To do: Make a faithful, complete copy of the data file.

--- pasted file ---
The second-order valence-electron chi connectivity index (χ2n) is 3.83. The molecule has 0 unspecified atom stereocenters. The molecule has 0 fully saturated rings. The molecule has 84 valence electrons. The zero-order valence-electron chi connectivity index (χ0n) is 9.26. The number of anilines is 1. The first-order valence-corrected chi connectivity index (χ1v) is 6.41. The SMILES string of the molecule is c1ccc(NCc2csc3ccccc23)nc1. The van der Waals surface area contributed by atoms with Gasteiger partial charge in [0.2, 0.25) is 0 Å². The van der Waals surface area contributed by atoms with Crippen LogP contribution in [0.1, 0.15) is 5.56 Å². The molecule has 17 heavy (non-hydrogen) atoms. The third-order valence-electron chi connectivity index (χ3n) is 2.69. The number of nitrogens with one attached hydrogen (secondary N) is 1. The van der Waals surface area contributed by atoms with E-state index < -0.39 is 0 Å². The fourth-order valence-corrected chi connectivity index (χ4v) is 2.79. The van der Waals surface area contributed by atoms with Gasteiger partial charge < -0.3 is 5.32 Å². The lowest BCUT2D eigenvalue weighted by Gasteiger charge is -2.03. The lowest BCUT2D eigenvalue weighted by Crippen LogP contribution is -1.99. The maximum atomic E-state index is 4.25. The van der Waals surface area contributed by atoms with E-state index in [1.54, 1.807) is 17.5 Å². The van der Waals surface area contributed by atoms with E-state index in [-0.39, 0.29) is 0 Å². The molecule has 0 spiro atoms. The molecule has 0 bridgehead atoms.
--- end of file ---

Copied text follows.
The second-order valence-electron chi connectivity index (χ2n) is 3.83. The molecule has 0 unspecified atom stereocenters. The molecule has 0 fully saturated rings. The molecule has 84 valence electrons. The zero-order valence-electron chi connectivity index (χ0n) is 9.26. The number of anilines is 1. The first-order valence-corrected chi connectivity index (χ1v) is 6.41. The SMILES string of the molecule is c1ccc(NCc2csc3ccccc23)nc1. The van der Waals surface area contributed by atoms with Gasteiger partial charge in [0.2, 0.25) is 0 Å². The van der Waals surface area contributed by atoms with Crippen LogP contribution in [0.1, 0.15) is 5.56 Å². The molecule has 17 heavy (non-hydrogen) atoms. The third-order valence-electron chi connectivity index (χ3n) is 2.69. The number of nitrogens with one attached hydrogen (secondary N) is 1. The van der Waals surface area contributed by atoms with E-state index < -0.39 is 0 Å². The fourth-order valence-corrected chi connectivity index (χ4v) is 2.79. The van der Waals surface area contributed by atoms with Gasteiger partial charge < -0.3 is 5.32 Å². The lowest BCUT2D eigenvalue weighted by Gasteiger charge is -2.03. The lowest BCUT2D eigenvalue weighted by Crippen LogP contribution is -1.99. The maximum atomic E-state index is 4.25. The van der Waals surface area contributed by atoms with E-state index in [1.54, 1.807) is 17.5 Å². The van der Waals surface area contributed by atoms with E-state index in [-0.39, 0.29) is 0 Å². The molecule has 0 spiro atoms. The molecule has 0 bridgehead atoms.